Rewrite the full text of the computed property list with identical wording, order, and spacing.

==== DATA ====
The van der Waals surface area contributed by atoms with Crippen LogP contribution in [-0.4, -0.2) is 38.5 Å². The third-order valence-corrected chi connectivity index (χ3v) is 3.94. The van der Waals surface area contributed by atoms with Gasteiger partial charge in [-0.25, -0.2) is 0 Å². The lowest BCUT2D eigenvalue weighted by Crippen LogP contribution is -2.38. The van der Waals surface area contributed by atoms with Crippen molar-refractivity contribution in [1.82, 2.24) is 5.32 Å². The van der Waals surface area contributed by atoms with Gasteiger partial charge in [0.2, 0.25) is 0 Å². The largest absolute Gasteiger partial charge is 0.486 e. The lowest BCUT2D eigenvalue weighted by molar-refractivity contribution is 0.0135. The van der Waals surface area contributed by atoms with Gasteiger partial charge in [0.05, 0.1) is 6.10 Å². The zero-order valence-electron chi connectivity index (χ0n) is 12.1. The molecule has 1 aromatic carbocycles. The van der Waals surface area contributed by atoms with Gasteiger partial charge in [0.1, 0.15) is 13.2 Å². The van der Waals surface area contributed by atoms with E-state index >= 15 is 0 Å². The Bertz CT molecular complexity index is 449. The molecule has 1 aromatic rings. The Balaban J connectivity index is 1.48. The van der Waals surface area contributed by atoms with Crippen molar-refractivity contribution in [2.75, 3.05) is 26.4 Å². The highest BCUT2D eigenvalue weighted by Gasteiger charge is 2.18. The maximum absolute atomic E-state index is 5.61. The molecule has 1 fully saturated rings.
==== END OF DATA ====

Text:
The van der Waals surface area contributed by atoms with Crippen LogP contribution in [-0.4, -0.2) is 38.5 Å². The third-order valence-corrected chi connectivity index (χ3v) is 3.94. The van der Waals surface area contributed by atoms with Gasteiger partial charge in [-0.25, -0.2) is 0 Å². The lowest BCUT2D eigenvalue weighted by Crippen LogP contribution is -2.38. The van der Waals surface area contributed by atoms with Crippen molar-refractivity contribution in [1.82, 2.24) is 5.32 Å². The van der Waals surface area contributed by atoms with Gasteiger partial charge in [0.2, 0.25) is 0 Å². The largest absolute Gasteiger partial charge is 0.486 e. The lowest BCUT2D eigenvalue weighted by molar-refractivity contribution is 0.0135. The van der Waals surface area contributed by atoms with Gasteiger partial charge in [0.05, 0.1) is 6.10 Å². The zero-order valence-electron chi connectivity index (χ0n) is 12.1. The molecule has 1 aromatic carbocycles. The van der Waals surface area contributed by atoms with Gasteiger partial charge in [0.1, 0.15) is 13.2 Å². The van der Waals surface area contributed by atoms with E-state index >= 15 is 0 Å². The Bertz CT molecular complexity index is 449. The molecule has 1 aromatic rings. The Balaban J connectivity index is 1.48. The van der Waals surface area contributed by atoms with Crippen molar-refractivity contribution in [2.75, 3.05) is 26.4 Å². The highest BCUT2D eigenvalue weighted by Gasteiger charge is 2.18. The maximum absolute atomic E-state index is 5.61. The molecule has 1 fully saturated rings.